Federico Jose Bartolozzi. Minister. Mission of Paraguay to the European Union: We highlight the work of COPOLAD, which provides tools to fight in a coordinated manner against drugs. To face the world drug problem we need to develop a holistic approach to strengthen effective public policies through action plans in a joint manner. We highlight the 2030 Agenda as an ambitious approach to guide the drugs problem and highlights multidimensional poverty. In the region we are committed to face the scourge of drugs with drug policy in accordance with the principle of shared responsibility. We highlight the importance of scientific dialogue. We are aiming to foster the best environment for the access to  opportunities among the most vulnerable populations. We updated regulations to develop effective mechanisms for seizures and the management of assets derived from money laundering. We have legislated to implement the obligations of international documents related to the world drug problem in respect of human rights and gender equity. Paragaya has many families led by women, which is why we need to integrate a gender perspective and families. Within this institutional approach, we highlight the importance of international cooperation to strengthen capacity to develop effective policies. Cooperation is priority for us and the region. Beyond knowledge and economic contribution, we are grateful for the support in monitoring. We look forward to continuing discussing avenues to combat drugs. With the implementation of other initiatives supported by the EU. COPOALD has been very important to hold dialogue and exchange information and best practices. For CELAC countries, cooperation is important. We believe cooperation in drugs is the necessary framework to face the world scourge of drugs, a scourge that damages the fabric of societies. This dialogue helps us find common ground in the region.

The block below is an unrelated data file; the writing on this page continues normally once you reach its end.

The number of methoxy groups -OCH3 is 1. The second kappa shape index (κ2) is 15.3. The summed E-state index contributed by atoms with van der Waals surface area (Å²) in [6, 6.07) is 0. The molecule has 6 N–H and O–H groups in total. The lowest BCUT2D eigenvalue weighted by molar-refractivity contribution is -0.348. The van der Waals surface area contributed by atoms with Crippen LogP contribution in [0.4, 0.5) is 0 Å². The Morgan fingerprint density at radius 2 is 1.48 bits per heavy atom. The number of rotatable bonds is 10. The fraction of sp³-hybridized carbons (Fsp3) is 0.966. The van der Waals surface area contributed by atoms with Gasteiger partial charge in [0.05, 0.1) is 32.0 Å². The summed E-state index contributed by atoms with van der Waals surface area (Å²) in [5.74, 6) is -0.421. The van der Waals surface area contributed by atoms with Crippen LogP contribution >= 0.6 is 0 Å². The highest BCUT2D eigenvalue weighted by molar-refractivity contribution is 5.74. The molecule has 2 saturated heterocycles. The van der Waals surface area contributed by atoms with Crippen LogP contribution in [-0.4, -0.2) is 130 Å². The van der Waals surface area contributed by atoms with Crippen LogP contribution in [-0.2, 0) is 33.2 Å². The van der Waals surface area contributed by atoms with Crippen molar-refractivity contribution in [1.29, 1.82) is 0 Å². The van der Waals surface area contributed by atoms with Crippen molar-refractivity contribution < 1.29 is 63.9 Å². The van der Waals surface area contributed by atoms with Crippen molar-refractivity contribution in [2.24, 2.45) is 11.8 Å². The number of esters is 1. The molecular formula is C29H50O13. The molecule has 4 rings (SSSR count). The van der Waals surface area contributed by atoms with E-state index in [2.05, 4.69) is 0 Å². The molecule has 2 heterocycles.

Cosimo Lamberti – Fossati. Programme Manager. Delegation of the European Union to the Kyrgyz Republic: CADAP is one of our key projects. We’ve been cooperating with Central Asia since their independence. Our cooperation has focused on regional aspects. CADAP is for drug reduction but also there are sister programs on the Northern Route of heroin which starts in Central Asia. The program turns 20 next year and is one of the most successful. We see great changes in the region and interest in developments in Europe. At the beginning, the drug issue here was seen more from the perspective of crime, as in Soviet times, where the idea was to punish. Thanks for the example of countries in Europe, we have a good example in Kyrgyzstan where rehabilitation is becoming highly proficient. Negative things affecting us organised crime because it has been moving in forward as quickly as we are moving. Use of the internet, technologies, so need to catch up. COVID pandemic has hit this region hard. A lot of the centres that were set up to deal with drug issues had to transform into COVID centres, which reduced the capacity to respond to drug addicts. More police have been running these places. Other challenges regionally: the takeover of the Taliban has changed regional dynamics – We’re not expecting trade to reduce without external intervention; which means increased drug trafficking. The region has also grown economically and so new drugs appear in the market, including NPS – so the experience of Europe in addressing this is helpful. Lastly, the events in Ukraine with Russia waging war there will affect the country as many workers are in Russia and remittances are important for the country. With less licit opportunities, we worry about an increase in illicit activities. In parallel, we are starting a number of projects focused on drug trafficking.  Strengthening bordering capacity, for instance. Mixed picture. The fight is not easy. We are pretty happy and have the right instruments and partners to react.